ZeroPoint Cheat Sheet: Eggs
Cool Hand Luke ate 50 eggs—and if they're one of your ZeroPoint™ foods, you may wonder if he had the right idea. (For the record, we don’t recommend it.) Whether you like them poached, scrambled, or hard-boiled, they're a quick and easy option for a light lunch or a healthy snack.
Are eggs really a ZeroPoint food?
I'm worried about cholesterol. Is it okay to eat eggs?
Cholesterol isn’t all bad. In fact, we need it for important jobs like manufacturing vitamin D and hormones and keeping cells and tissues healthy. But LDL cholesterol—what most people consider the “bad” kind—can build up in your arteries, raising your risk for heart disease. So how do eggs fit into a healthy diet?
Turns out, the notion that dietary cholesterol—the kind found in eggs, shrimp, and other animal proteins—can raise your body’s cholesterol is a myth. As the Dietary Guidelines for Americans puts it, “cholesterol is not a nutrient of concern for overconsumption.” Your liver makes the bulk of it, so for most people the amount you eat has little bearing on your heart health.
I'm focused on losing weight. Will I gain if I can eat as many eggs (or other ZeroPoint foods) as I want to?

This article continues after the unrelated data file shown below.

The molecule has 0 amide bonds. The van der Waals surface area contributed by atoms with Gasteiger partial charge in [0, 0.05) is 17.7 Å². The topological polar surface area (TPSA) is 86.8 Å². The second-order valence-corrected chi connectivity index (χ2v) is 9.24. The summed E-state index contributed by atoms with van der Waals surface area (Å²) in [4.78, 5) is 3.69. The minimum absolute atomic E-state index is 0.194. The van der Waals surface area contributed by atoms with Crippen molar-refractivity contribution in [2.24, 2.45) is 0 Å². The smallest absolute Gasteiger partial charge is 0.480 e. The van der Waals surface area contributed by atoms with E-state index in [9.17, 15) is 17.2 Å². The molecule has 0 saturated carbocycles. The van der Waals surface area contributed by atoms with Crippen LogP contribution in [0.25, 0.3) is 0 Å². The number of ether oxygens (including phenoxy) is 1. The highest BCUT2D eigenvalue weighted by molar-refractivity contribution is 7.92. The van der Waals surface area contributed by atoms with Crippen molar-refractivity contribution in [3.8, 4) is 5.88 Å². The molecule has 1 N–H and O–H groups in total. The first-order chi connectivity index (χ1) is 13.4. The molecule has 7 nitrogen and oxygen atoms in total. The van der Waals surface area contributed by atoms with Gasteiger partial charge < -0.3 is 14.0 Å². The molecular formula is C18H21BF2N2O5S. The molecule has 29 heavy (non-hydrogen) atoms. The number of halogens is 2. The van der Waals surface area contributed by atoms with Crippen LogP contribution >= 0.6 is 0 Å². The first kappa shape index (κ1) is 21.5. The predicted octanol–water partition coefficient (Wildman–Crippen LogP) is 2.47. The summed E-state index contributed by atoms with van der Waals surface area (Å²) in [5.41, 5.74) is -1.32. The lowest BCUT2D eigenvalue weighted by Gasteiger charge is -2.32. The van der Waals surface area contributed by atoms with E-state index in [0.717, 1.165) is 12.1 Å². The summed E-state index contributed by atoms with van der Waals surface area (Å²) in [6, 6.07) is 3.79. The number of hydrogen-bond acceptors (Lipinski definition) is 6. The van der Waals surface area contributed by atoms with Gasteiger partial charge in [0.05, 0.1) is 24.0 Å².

Foods on your ZeroPoint foods list were chosen because they are much less likely to be overeaten than other foods. (It's a lot harder to eat six hard-boiled eggs than six chocolate-chip cookies.)
It is of course possible to overeat ZeroPoint foods so we recommend that you let your weight loss be your guide and adjust how much you're eating, if necessary.
Yes. If we have the packaged food in our database, the PersonalPoints value shown will show up with your ZeroPoint ingredients removed, assuming they actually have 0 PersonalPoints value. (For example, pre-made scrambled eggs with milk and butter are not a ZeroPoint food.)
Eggs such as duck, goose, quail, turkey, and chicken have different nutrition profiles. How are they all ZeroPoint foods?
Duck, goose, quail, and turkey eggs were designated as ZeroPoint foods for some members for the same reason as chicken eggs—they are much less likely to be overeaten than other foods. (Imagine trying to eat a dozen hard-boiled eggs in one sitting...) In a carefully monitored clinical trial, members still reported great weight loss, regardless of what type of egg they chose.
Is there a limit to the number of eggs I can eat?
Eggs are a good source of high quality protein and provide essential vitamins and minerals for a healthy diet. Six to seven eggs per week is the general recommendation, however this has more to do with aiming for variety in the protein sources you're getting rather, than limiting your egg consumption.